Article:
Two academic studies based on the infamous Rand airpower analysis are out today.
Both illuminate both sides of the polarized debate about the F-35′s relevance as a future warfighting tool. According to these analyses, the F-35 is either the vanguard of a new way of fighting air battles or a woefully underachieving dog of a dogfighter.
The anti-F-35 crowd is represented by self-styled Australian airpower expert Carlo Kopp. He writes:
It is now abundantlyclear that the Joint Strike Fighter is not going to be viable in BeyondVisual Rangeair combat, just as it was clear from the outset that it would neverbe a serious player in Within Visual Range air combat.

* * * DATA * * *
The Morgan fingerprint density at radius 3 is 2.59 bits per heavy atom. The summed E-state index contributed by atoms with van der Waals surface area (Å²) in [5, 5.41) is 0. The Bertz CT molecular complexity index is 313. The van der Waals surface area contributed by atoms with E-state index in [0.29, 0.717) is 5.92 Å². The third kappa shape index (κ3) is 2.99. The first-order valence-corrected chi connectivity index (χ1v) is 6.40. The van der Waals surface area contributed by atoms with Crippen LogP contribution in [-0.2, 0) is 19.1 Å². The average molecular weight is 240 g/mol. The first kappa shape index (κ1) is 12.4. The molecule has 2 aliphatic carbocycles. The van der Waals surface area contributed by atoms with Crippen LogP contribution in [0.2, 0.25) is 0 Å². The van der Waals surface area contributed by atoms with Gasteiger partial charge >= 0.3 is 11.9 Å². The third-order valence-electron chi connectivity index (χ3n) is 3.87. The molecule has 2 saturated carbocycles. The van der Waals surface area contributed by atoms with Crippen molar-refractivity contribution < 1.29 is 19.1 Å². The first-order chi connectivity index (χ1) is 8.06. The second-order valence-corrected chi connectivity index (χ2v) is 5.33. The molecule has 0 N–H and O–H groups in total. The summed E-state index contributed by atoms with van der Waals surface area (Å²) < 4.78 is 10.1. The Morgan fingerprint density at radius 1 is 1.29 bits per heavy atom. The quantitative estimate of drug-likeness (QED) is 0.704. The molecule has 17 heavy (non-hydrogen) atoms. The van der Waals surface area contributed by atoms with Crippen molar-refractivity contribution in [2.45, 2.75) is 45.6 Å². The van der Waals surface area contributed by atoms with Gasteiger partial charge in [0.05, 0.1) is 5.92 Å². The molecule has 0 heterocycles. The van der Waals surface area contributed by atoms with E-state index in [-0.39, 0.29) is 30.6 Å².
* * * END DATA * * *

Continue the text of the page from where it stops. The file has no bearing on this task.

But representing the pro-F-35 side is Robbin Laird, who has served as a close adviser to both former Secretary of the Air Force Michael Wynne and the US Marine Corps aviation leadership. His study is entitled, “Reflections on the RAND Project Air Force Brief: Air Combat: Past, Present and Future”, and here’s an excerpt:
In the new concept of operations driven by the 5th generation aircraft, the combat and strike power of a single aircraft within the operation is not defined by what it carries itself but by its ability to direct and rely upon network partners. Any assets within range of an identified target, which carries weapons, can be directed to strike by the 5th generation aircraft, whether this weaponry is carried by air, ground or maritime platform.